Popups Are Back

I was looking for the raw footage of Osama bin Laden released by the Pentagon. Not on the Pentagon site that I could find. Not on the CIA site, that the Pentagon implies that you ought to go to. Nope.

Brought to you by these fine sponsors …

It seems that this taxpayer-paid footage isn’t available to actual taxpayers. No. It was released to major media outlets, and if you want to watch it, you have to sit through their mandatory commercials.

All of which brings up something that I’ve been noticing over the past months: Popups are back.

We THOUGHT we’d managed to kill them with popup stoppers in the early Aughts. But no. The prevalence of flash-enabled websites has slowly increased the possibility of mandatory popups and video, bypassing defenses against the mandatory and obnoxious popups that web users found so obnoxious and, frankly, fascist in earlier times.

Salon was first, of course, with their mandatory flash-enabled popups that used to demand that you watch a commercial in order to access any free content.

Fine. They gotta make a buck. But that’s one of the reasons that I don’t go to Salon as often as I might.

But lately, you cannot access many newspaper sites without getting automatic blasts of video and obnoxious audio that causes you to frantically search the page to find out where the offending ad content is, so that you can at least mute it, if not pause it.

“I’m so rich I don’t air-condition my Bentleys.
I just keep a dozen, chilled, in my ginormous refrigerator. “

Increasingly, the  only way to do that is to delete the page tab or return to a previous search page.

All of which gives away the game: the current internet is ruled by the click, and if you want to make money, you gots ta get them clicks.

The easiest way to do that is to make sure that the ads are mandatory, so that you get your per-click fee, no matter what.

And, in the case of site after site, you cannot avoid the popup.

Worse, on YouTube, the new thing is for popups WITHIN the postage-stamp sized video that you have to manually remove (thus ensuring the per-click fee).

Which is obnoxious, intrusive and generates an unholy hatred and intentional avoidance on my part towards the advertiser involved.

But we come back to the fundamental error and idiocy of American business, who think that reading Musashi’s Book of Five Rings and Sun Tzu’s Art of War are the ne plus ultra of being a business “warrior.”

What? Are they in business to kill the customers?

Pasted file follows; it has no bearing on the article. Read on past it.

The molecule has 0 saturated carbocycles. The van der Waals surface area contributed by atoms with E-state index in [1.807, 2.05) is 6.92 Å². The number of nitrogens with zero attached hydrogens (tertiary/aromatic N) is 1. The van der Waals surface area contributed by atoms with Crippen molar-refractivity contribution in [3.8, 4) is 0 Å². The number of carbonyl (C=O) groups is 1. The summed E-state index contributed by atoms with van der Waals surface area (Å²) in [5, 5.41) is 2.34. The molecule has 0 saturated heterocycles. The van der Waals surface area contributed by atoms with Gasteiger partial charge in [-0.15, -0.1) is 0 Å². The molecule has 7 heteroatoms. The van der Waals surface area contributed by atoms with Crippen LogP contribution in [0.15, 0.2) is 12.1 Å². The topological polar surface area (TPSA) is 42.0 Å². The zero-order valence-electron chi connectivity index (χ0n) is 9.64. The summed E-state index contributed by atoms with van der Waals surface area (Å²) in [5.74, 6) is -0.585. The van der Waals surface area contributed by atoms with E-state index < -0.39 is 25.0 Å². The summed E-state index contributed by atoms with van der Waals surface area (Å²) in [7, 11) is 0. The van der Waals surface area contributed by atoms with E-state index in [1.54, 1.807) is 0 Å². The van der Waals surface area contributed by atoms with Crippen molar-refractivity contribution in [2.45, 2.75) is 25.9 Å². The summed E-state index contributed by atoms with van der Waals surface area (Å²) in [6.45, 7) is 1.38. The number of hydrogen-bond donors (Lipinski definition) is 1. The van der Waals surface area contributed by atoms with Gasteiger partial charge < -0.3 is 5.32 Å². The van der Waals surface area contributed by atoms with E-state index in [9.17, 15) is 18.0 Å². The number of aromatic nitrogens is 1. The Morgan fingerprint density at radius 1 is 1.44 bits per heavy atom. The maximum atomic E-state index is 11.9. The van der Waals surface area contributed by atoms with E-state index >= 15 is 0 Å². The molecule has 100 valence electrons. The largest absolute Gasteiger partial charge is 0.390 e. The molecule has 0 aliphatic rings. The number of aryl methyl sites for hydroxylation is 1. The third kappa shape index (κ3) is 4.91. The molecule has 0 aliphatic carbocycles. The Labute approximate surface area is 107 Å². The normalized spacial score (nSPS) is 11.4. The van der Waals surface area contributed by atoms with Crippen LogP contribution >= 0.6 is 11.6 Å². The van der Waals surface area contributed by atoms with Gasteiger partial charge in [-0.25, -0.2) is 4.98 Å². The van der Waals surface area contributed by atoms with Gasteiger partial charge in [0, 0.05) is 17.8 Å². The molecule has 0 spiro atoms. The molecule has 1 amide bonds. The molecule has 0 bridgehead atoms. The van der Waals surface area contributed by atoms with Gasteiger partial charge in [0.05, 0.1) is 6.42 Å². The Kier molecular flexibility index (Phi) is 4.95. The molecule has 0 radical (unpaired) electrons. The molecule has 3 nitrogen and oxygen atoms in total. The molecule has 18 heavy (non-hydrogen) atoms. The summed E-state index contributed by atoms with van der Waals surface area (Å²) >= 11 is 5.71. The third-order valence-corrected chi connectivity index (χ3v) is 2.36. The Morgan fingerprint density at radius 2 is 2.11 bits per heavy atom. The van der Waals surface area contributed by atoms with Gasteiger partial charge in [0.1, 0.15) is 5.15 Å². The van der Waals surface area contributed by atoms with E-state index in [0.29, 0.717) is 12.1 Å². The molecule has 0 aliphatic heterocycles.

Uh, yeah, from the evidence.

‘targeted’ advertising?

Sometime in the late XXth century we moved from the “value given” model of business, in which the customer bought your product for its quality and price, and intangibles, like customer loyalty and service, and opted instead for the Junkie/Dealer model of forced commerce. You do not buy a computer: you buy a Barbie® doll, which is merely a platform for you to buy, buy, buy. Upgrades, internet service, pr0grams, peripherals, more upgrades, etc.

But you do not buy a computer.

Now, in this model, the idea that “free” advertising-supported content becomes a mandatory sales pitch because you cannot disable flash, java and javascript as easily as you disabled the old popups of the Aughts, well, you are not, therefore,  a customer. You are a victim.

Which is why Verizon pays money for your mandatory viewing of their crappy commercials if you try to see the FREE, PUBLIC DOMAIN, TAXPAYER-FINANCED Osama bin Laden videos. I have not found a site, try as I might, in which I can watch the freely distributed videos that my tax dollars paid for without having to bow and scrape to telephone companies and beauty product manufacturers.

And it’s only getting worse.

Because consumers in a consumer society are not honored: They are cattle to be herded and sheep to be sheared. And, I guess, enemies to be sliced open and war waged against.

Wonder why the economy sucks so bad? This is merely a symptom of a delusional society of greed that has entirely lost its way.

Popups are back, with a vengeance.

Too bad you can’t shoot THEM over the left eye.

Dr. Guillot’s magic wealth equalization machine

Because I’d do it. Don’t you doubt it.


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About Hart Williams

Mr. Williams grew up in Wyoming, Nebraska, Kansas and New Mexico. He lived in Hollywood, California for many years. He has been published in The Washington Post, The Kansas City Star, The Santa Fe Sun, The Los Angeles Free Press, Oui Magazine, New West, and many, many more. A published novelist and a filmed screenwriter, Mr. Williams eschews the decadence of Hollywood for the simple, wholesome goodness of the plain, honest people of the land. He enjoys Luis Buñuel documentaries immensely.
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